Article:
As a significant step forward to transform NOAA’s water prediction services, NOAA plans to implement a new National Water Model (NWM) Version 1.0 in August 2016 on NOAA’s Weather and Climate Operational Supercomputing System (WCOSS). A continental-scale water resources model, the NWM is an evolution of the WRF-Hydro architecture developed by the National Center for Atmospheric Research (NCAR) and its global collaborator community. WRF-Hydro is a community-based, Earth System Modeling Framework (ESMF)-compatible hydrologic modeling framework. Version 1.0 of the NWM provides a foundation that supports out-year growth in operational hydrologic forecasting capability. Goals for the initial implementation of the NWM include: Provide forecast streamflow guidance for underserved locations; Produce spatially continuous national estimates of hydrologic states (soil moisture, snow pack, etc.); Seamlessly interface real-time hydrologic products into an advanced geospatial intelligence framework; Provide a modeling architecture that permits rapid infusion of new data, science and technology.
The NWM represents NOAA’s first foray into high performance computing for water prediction and will expand NOAA’s current water quantity forecasts, at approximately 4000 U.S. Geological Survey (USGS) stream gage sites across the country, to forecasts of flow at 2.7 million stream reaches, as well as spatially-continuous forecasts of soil moisture, evapotranspiration, runoff, snow water equivalent and other parameters on a high resolution 1-km grid nationwide. This new guidance will be provided to NOAA's River Forecast Centers around the country and other field offices, along with guidance for evaluation and validation, and tools to visualize these data. Initially, a subset of NWM guidance will be available via NOAA’s Office of Water Prediction (OWP) web site and the full output of the NWM simulations will be available via the NOAA Operational Model Archive and Distribution System (NOMADS). These enhancements will improve NWS' ability to deliver impact-based decision support services nationwide through the provision of short through extended range, high fidelity “street level” water forecasts and warnings.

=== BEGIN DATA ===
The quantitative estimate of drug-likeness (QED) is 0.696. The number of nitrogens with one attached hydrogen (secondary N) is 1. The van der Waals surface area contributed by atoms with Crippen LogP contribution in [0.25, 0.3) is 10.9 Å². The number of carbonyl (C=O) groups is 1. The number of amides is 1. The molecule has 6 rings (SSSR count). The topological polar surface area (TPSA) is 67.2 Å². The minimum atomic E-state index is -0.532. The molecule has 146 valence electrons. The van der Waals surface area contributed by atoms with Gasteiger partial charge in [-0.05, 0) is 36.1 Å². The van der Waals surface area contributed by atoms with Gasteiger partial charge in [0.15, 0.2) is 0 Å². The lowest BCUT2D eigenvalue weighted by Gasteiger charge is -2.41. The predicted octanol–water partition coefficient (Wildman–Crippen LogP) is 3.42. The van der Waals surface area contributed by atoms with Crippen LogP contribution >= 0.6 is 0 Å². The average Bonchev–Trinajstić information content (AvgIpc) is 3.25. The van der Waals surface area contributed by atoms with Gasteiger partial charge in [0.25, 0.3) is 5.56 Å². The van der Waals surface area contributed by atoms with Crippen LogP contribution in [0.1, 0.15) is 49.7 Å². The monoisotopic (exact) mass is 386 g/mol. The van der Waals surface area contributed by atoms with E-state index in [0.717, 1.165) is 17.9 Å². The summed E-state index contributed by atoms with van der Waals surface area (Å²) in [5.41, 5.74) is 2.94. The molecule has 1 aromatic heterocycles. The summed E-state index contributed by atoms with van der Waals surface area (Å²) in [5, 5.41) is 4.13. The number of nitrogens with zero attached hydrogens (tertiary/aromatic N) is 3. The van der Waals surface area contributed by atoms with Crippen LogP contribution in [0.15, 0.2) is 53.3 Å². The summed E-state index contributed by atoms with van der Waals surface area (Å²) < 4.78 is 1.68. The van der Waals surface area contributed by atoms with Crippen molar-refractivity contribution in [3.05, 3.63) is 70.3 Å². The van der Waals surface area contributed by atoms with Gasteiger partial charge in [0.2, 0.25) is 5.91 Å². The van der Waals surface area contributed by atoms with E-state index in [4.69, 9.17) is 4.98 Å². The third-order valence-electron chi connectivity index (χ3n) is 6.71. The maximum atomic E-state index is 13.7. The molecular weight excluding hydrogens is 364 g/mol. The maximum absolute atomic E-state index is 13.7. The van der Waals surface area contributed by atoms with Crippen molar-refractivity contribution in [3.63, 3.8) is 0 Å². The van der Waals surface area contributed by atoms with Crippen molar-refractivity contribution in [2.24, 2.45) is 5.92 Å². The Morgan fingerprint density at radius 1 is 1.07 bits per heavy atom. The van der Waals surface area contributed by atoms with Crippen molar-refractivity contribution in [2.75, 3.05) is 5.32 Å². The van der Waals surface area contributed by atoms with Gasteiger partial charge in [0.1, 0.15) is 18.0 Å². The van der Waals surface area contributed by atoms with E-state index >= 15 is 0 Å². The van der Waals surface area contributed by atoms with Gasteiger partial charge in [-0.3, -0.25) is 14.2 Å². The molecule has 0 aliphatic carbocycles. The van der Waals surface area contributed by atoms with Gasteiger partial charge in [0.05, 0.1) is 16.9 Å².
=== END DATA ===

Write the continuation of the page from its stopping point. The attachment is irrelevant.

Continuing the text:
Early evaluation of the model at validation locations nationwide indicates promising skill, particularly in areas of unregulated (natural) flow. In addition, initial case studies have demonstrated valuable forecast skill at current Advanced Hydrologic Prediction Service (AHPS) locations and in areas which lack both stream gauge observations and AHPS forecasts. Planned out-year enhancements to the NWM include the expanded assimilation of anthropogenic water management data, the incorporation of enhanced forcings, the provision of real-time flood forecast inundation maps, an operational nest to provide higher resolution forecasts needed to account for the built environment in urban areas, two-way coupling of the NWM with coastal estuary models for “total water level” forecasts in coastal zones, coupling with more advanced groundwater models to improve forecasts of low flow and drought, and tackling deeper challenges associated with water quality.
The NWM is a NOAA-led interagency effort that relies on the National Hydrographic Dataset (NHD) Plus Version 2 of the USGS and Environmental Protection Agency (EPA), as well as the National Streamflow Information Program of the USGS. The development and implementation of the NWM Version 1.0 is the result of strong collaboration with NCAR and a partnership with the Consortium for the Advancement of Hydrologic Sciences, Inc. (CUASHI), the National Science Foundation (NSF), and Federal Integrated Water Resources Science and Services (IWRSS) partners. To facilitate scientific collaboration and accelerate research to operations activities, NOAA OWP’s National Water Center (NWC) began hosting an annual Innovator’s Program in 2015. The Innovator’s Program is a partnership between NOAA, CUASHI and NSF that has two overarching goals: Provide a framework for collaboration between the federal and academic communities that fosters innovation and creativity; and Target emerging technologies such as advanced water resources modeling capabilities, cutting edge data and interoperability services, or interdisciplinary techniques aligned with NOAA and the OWP strategic science and service plans. Year one included a competitive Summer Institute for 45 graduate students from 19 Universities at the NWC from June 1 to July 17, 2015, which demonstrated the ability to utilize WRF-Hydro to simultaneously model the entire continental United States river network at high spatial resolution, in near real-time for 2.7 million stream reaches. A more elaborate version of this prototype, which leverages the NHD-Plus, enhanced data assimilation, and improved computational efficiency, is being implemented as NWM Version 1.0. Year two included a competitive Summer Institute for 34 graduate students from 21 Universities at the NWC from June 6 to July 21, 2016, which successfully demonstrated the ability to generate flood inundation maps utilizing NWM output for Tuscaloosa County, Alabama. The 2016 program engaged social scientists and stakeholders from the Fire, Police and Emergency Management Communities to explore ways to best communicate water information. Future advancements in NOAA’s water predication capabilities will continue to leverage these partnerships, as well as expanded collaboration with Federal partners and the broader water resources enterprise. This presentation will highlight the policy, programmatic, and service transformation of NOAA’s water resources mission leveraging the NWM.